Capstaff in his patents, see US 1315464 issued 1919, calls for "an acid dye (preferably a salt of a sulfonic acid)". I take this to mean the molecule has SO3 groups. These SO3 groups would cause the dye to bind with the gelatin. A wide variety of dyes were available to him at that time and probably there was one of the proper shade of orange and one in the proper shade of green. However, it is certainly possible that the 1920's Kodachrome used a mixture of dyes for either the orange or the green or both.

Dye transfer processes often used a mixture of dyes to form one of the fundamental shades. Technicolor mixed its dyes both to form the cyan and the magenta, IIRC.

Cinecolor, although not DT, famously used a mixture in its two color process for the red tones. The blue tone would be a silver image on one side of the film which was converted to a cyanotype (Prussian blue) by ferric cyanide. But the red would consist of a maroon dye and an orange dye which attached to a mordant created out of the silver image. Red objects would look natural. However when a yellow object was photographed it left a less dense silver deposit in the image and only the orange dye adhered to that. Thus yellow objects appeared orange. The two dyes would indeed express in unequal ratios depending on the exposure, but it had the effect of producing a separate tone for the yellows. Some people said that Cinecolor was a two and a half color process instead of three.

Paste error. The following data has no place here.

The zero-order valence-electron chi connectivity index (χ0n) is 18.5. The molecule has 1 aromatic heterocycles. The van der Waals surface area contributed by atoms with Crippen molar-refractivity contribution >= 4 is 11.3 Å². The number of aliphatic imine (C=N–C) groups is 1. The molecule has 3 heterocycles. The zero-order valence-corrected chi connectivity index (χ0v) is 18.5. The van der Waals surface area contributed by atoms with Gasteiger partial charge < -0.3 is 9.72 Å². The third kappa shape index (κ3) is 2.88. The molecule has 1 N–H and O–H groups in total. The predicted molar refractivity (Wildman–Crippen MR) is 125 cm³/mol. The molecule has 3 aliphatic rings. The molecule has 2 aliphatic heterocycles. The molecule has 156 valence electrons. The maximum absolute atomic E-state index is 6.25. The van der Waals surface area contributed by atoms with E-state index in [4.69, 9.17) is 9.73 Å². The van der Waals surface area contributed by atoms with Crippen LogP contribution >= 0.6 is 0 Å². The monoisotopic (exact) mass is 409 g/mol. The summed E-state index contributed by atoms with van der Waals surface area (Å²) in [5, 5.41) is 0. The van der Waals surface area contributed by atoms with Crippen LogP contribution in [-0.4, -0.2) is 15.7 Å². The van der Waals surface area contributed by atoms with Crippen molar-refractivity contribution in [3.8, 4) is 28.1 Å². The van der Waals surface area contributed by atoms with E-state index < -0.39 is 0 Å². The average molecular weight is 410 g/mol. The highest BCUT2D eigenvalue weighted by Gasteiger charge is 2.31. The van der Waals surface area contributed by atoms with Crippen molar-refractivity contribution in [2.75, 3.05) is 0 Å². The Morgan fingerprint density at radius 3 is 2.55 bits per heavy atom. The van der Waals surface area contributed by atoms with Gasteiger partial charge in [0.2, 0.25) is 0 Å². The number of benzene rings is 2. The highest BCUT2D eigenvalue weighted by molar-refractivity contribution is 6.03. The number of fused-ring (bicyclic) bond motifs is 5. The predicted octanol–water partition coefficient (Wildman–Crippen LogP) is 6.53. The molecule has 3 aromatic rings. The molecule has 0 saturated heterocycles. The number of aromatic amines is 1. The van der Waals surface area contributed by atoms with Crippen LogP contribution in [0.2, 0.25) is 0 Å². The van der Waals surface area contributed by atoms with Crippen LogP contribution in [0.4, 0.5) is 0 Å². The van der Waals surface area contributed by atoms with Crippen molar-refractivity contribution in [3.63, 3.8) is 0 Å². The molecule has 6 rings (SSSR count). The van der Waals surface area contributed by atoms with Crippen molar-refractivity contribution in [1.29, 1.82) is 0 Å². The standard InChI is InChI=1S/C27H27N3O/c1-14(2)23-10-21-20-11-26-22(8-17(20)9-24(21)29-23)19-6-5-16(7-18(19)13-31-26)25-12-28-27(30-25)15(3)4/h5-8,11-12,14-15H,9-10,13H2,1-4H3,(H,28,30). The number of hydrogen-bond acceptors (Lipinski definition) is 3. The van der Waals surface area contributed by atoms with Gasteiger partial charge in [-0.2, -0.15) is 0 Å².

All the DT processes offered considerable post-exposure latitude to the lab. While the results might not meet the high standards of the experts at EK, they are a form of art in their own right, IMHO.